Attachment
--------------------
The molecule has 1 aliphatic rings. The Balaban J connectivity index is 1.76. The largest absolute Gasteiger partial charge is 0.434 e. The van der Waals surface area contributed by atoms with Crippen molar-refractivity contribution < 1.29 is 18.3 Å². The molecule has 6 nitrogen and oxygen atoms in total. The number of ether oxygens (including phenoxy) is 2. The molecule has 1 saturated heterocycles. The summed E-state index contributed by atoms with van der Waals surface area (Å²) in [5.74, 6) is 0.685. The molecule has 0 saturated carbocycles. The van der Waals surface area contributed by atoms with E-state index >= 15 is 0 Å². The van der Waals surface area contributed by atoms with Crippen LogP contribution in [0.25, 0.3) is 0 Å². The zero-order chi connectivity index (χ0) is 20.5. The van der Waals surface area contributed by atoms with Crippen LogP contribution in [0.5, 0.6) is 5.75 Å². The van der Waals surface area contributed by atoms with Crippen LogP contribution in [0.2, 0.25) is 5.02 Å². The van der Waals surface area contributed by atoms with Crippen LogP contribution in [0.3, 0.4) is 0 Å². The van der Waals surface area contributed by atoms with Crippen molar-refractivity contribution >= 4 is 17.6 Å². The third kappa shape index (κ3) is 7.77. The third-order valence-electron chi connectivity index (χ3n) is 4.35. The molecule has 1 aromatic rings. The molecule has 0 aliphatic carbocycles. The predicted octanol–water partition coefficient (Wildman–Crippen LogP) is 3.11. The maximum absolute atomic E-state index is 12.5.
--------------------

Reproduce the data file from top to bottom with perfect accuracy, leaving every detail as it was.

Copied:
The molecule has 1 aliphatic rings. The Balaban J connectivity index is 1.76. The largest absolute Gasteiger partial charge is 0.434 e. The van der Waals surface area contributed by atoms with Crippen molar-refractivity contribution < 1.29 is 18.3 Å². The molecule has 6 nitrogen and oxygen atoms in total. The number of ether oxygens (including phenoxy) is 2. The molecule has 1 saturated heterocycles. The summed E-state index contributed by atoms with van der Waals surface area (Å²) in [5.74, 6) is 0.685. The molecule has 0 saturated carbocycles. The van der Waals surface area contributed by atoms with E-state index >= 15 is 0 Å². The van der Waals surface area contributed by atoms with Crippen LogP contribution in [0.25, 0.3) is 0 Å². The zero-order chi connectivity index (χ0) is 20.5. The van der Waals surface area contributed by atoms with Crippen LogP contribution in [0.5, 0.6) is 5.75 Å². The van der Waals surface area contributed by atoms with Crippen LogP contribution in [0.2, 0.25) is 5.02 Å². The van der Waals surface area contributed by atoms with Crippen LogP contribution in [0.3, 0.4) is 0 Å². The van der Waals surface area contributed by atoms with Crippen molar-refractivity contribution >= 4 is 17.6 Å². The third kappa shape index (κ3) is 7.77. The third-order valence-electron chi connectivity index (χ3n) is 4.35. The molecule has 1 aromatic rings. The molecule has 0 aliphatic carbocycles. The predicted octanol–water partition coefficient (Wildman–Crippen LogP) is 3.11. The maximum absolute atomic E-state index is 12.5.